According to Ron Garcia, the refuge manager, there are tentative plans to spend about $30,000 this year to install six to eight water control structures along Crestone Creek. These structures will allow them to divert water from the streams to irrigate nearby wetlands and still maintain appropriate levels in the creek for the fish. “Our first priority is to keep the water flowing in the creeks,” said Garcia.

Some 2,000 to 5,000 acres of wetlands will be irrigated with this water, benefitting wildlife on the refuge. There is an agricultural component to the management of these areas involving either grazing or haying but Garcia said, “It’s very tightly prescribed. We select permittees who are willing to operate within our parameters, which are designed primarily to keep invasive species down and keep optimal conditions for wildlife.”

Garcia also has another even larger challenge to contend with in his charge to protect the environment for the Rio Grande Suckers and other species on the refuge -an existing mineral right that doesn’t belong to the refuge. Lexam Explorations, a North American based energy exploration company, has already begun operations looking for oil and gas on the refuge. Garcia has been working closely with the company and its contractors to try to eliminate or alleviate potential long term damage to the refuge.

“I wish it weren’t happening here but I don’t have control over that,” he said, “The company has been very willing to work with me. Everything I’ve asked for they’ve given.”

He’s asked them to stay away from very sensitive riparian areas and to use methods that have the least impact on the environment. They agreed to a closed loop system where all of the by-products of exploration such as soil or waste water are contained in tanks, removed and disposed of off the refuge. He’s even asked them to work only at the coldest times when everything is frozen, so that the impact to soil and vegetation is lower. He said, “When daytime temperatures got warmer in February, I shut them down and asked them to only go at night after midnight. And they did.”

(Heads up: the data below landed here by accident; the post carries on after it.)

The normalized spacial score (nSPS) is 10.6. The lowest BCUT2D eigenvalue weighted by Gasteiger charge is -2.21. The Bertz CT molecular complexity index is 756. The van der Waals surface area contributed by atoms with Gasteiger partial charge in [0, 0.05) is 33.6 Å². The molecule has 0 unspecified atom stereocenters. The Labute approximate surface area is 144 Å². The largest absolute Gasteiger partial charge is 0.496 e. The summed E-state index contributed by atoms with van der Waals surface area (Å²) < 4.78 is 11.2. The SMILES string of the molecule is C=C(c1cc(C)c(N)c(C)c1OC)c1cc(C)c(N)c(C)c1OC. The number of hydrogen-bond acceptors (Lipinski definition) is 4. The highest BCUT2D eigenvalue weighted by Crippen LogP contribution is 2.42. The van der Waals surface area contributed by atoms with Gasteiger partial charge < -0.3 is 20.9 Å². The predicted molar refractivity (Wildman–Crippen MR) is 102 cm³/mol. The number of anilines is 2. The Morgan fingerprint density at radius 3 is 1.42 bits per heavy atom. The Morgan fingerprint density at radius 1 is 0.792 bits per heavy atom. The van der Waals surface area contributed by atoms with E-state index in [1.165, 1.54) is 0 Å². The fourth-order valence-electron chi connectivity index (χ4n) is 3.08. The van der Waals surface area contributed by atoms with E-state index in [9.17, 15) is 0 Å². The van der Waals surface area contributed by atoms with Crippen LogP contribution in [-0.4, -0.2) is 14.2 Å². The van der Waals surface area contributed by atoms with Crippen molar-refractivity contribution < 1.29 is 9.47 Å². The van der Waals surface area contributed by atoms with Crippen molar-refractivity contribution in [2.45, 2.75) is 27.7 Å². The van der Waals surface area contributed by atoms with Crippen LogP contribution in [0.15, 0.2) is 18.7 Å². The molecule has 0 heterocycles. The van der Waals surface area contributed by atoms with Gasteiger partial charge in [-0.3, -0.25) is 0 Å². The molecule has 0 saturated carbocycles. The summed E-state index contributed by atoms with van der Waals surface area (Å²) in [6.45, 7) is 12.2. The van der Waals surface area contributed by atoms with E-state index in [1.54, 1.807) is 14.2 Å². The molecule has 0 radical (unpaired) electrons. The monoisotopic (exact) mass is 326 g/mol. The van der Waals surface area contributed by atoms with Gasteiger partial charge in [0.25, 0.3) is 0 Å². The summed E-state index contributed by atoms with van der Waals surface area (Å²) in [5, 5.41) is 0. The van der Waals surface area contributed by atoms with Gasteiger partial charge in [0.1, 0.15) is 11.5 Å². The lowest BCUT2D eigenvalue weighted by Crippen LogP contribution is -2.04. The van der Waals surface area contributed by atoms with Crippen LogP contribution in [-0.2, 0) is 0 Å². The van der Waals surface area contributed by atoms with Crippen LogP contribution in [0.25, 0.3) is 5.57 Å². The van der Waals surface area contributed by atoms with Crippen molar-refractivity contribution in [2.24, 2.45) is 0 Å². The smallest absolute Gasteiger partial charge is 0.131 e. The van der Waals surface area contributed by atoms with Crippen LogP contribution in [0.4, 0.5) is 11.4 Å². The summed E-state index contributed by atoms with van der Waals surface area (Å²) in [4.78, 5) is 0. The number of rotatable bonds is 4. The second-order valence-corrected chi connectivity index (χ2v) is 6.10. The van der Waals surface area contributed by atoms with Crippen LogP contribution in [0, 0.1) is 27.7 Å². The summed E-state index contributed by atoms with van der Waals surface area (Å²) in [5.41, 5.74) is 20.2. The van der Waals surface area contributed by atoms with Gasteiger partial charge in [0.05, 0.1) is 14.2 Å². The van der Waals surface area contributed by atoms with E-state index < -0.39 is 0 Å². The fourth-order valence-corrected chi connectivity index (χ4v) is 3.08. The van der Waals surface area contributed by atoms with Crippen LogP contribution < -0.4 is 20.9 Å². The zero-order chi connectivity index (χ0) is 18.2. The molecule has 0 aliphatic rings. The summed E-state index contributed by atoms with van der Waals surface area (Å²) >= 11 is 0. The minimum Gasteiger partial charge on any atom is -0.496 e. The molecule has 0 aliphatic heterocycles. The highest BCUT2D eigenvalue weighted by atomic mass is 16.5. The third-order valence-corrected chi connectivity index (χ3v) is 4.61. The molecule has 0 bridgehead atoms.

Rio Grand suckers in net
Rio Grand suckers in net

There’s another hurdle to overcome for the Rio Grande suckers, they have a bit of an image problem. “Most people don’t see them because they’re an inconspicuous fish on the bottom of the stream, so people think of them as bait or a species with no value,” said Alves. He spends some of his time educating people about the fish. His public relations activities include visits to area schools. “When I go to classes, I tell the kids that they’re born and raised in the San Luis Valley so that means they’re natives. These fish are the same as them. You can’t find these fish anywhere else in the world so it’s something pretty special to have a native fish that’s unique to right where they live,” he said.

Although there hasn’t been research into what would happen if the Rio Grande sucker were to become extinct, both Alves and Garcia stress the importance of keeping all the parts of an ecosystem intact. “We know if the conditions are right for the Rio Grande sucker, that conditions are right for a lot of other species that depend on similar habitats,” said Garcia.

Alves uses the metaphor of a mechanic putting a complex machine like a helicopter together to describe the value of protecting native species. “You don’t want to be missing any parts, even the smallest ones,” he said. So he and the others continue their work to keep Rio Grande suckers alive and well in the San Luis Valley. Alves said, “The key here is to preserve what we have. Understand what we have, monitor it and preserve it.”

Shanna Lewis writes, photographs and records stories around Central Colorado. She’s always a sucker for anything that involves slogging along muddy stream banks following men fishing using strange beeping backpacks.

[Crestone Creek sinking into the floor of the San Luis Valley]